Referring again to block 59, if master 26 determines through communication with snooper 28 that snooper 28 is protecting ownership of the target cache line on behalf of another agent 10 to which snooper 28 has previously granted ownership, then master 26 must gain ownership of the modified cache line from the new owner by issuing a RWITM transaction on system bus 12. Accordingly, the process of FIG. 3A passes from block 59 through page connector B to block 82, which illustrates master 26 resetting its Dclaim pending flag, and then passes through page connector C to block 83 of FIG. 3B, which illustrates master 26 issuing a RWITM transaction on the system bus 12.

Referring now to FIG. 4, a preferred embodiment of a method by which a snooper 28 determines the appropriate snoop responses for Dclaim, RWITM and Kill transactions received via system bus 12 is depicted in a high-level logical flowchart. As defined in Table I below, there are preferably at least four classes of snoop responses (SRs) that an agent 10 can assert in response to snooping Dclaim, Kill and RWITM transactions.

TABLE I
Snoop Transaction
response for which SR
(SR) Definition is appropriate
ACK Agent is the coherency decision Dclaim
point (CDP) for determining RWITM
ownership of the target cache
line and grants ownership of
target cache line to initiator
agent for purposes of modification
NACK Agent is the coherency decision Dclaim
point (CDP) for determining
ownership of the target cache
line and denies ownership of
target cache line to initiator
agent for purposes of modification
due to a previous grant of ownership
RETRY Agent cannot process transaction Dclaim
or cannot allow operation to proceed RWITM
Kill
RETRY_notCDP Agent has a pending store request Dclaim
that conflicts with the snooped RWITM
transaction and agent is not the CDP
NULL None of the other SRs is asserted Dclaim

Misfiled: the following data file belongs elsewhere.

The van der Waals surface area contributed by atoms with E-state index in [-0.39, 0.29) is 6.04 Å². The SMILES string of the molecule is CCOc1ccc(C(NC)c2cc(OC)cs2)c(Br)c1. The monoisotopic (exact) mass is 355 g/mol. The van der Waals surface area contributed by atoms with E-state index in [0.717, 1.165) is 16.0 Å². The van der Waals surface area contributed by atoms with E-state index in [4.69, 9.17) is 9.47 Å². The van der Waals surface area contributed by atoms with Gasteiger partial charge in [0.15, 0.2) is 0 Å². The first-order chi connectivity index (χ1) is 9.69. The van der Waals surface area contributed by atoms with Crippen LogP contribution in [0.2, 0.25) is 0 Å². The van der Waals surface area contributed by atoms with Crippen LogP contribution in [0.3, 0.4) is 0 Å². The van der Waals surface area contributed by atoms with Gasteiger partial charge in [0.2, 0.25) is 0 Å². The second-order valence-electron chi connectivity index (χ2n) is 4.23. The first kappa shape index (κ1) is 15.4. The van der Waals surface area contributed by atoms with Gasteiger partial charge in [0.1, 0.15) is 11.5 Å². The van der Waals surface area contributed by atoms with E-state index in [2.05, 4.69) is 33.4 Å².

RWITM
Kill

The process shown in FIG. 4 begins at block 100 in response to a snooper 28 snooping a transaction on system bus 12. If snooper 28 determines at block 102 that it cannot process the transaction (e.g., because snooper 28 is busy or detected a parity error in the transaction or cache directory 22, etc.), snooper 28 issues a RETRY SR to the received transaction (block 104). Thereafter, the process terminates at block 140.

If, however, snooper 28 of the recipient agent 10 can process the received transaction, snooper access cache directory 22 utilizing the transaction address, examines the transaction type of the snooped transaction, and determines whether the Dclaim pending flag of the associated master is set for the transaction address. If the snooped transaction is a Kill (block 106) and cache directory 22 indicates that cache array 24 does not hold data corresponding to the transaction address (i.e., the cache coherency state is invalid (I)) (block 108), and the Dclaim pending flag of the associated master 26 is not set (block 110), then snooper 28 belongs to an agent 10 that either (1) did not have a conflicting modifying store request or (2) lost arbitration for the target cache line and has already both downgraded to a RWITM transaction and invalidated its copy of the target cache line. Accordingly, the process passes to block 120, which depicts snooper 28 providing a NULL SR to the Kill transaction. As explained above, a NULL SR, which indicates that snooper 28 has no interest in the transaction, can be provided simply by failing to assert any of the other SRs. Following block 120, the process shown in FIG. 4 terminates at block 140.

Returning to blocks 108 and 110, if snooper 28 determines that the target cache line is invalid in cache directory 22 and that the Dclaim pending flag of the associated master 26 is set, snooper 28 belongs to an agent 10 whose master 26 lost arbitration for ownership of the target cache lineand has not yet received a combined response indicating such, but has completed the invalidation of its cache line. Snooper 28 therefore provides a RETRY SR as depicted at block 114. The RETRY SR results in a RETRY CR to the Kill transaction, which requires the master 26 that won the arbitration to issue another Kill transaction to ensure that the losing master 26 has downgraded to a RWITM transaction (as evidenced by a reset Dclaim pending flag).

Referring again to block 108, if snooper 28 determines that the target cache line is not invalid in cache directory 22, the process passes from block 108 to block 112, which illustrates snooper 28 beginning the process of updating cache directory 22 to invalidate the local copy of the target cache line. As indicated at block 114, snooper 28 also provides a RETRY SR to indicate that the cache line invalidation process is not complete and that the master 26 issuing the Kill transaction must issue at least one additional Kill transaction to ensure the target cache line invalidation has completed. The process thereafter terminates at block 140.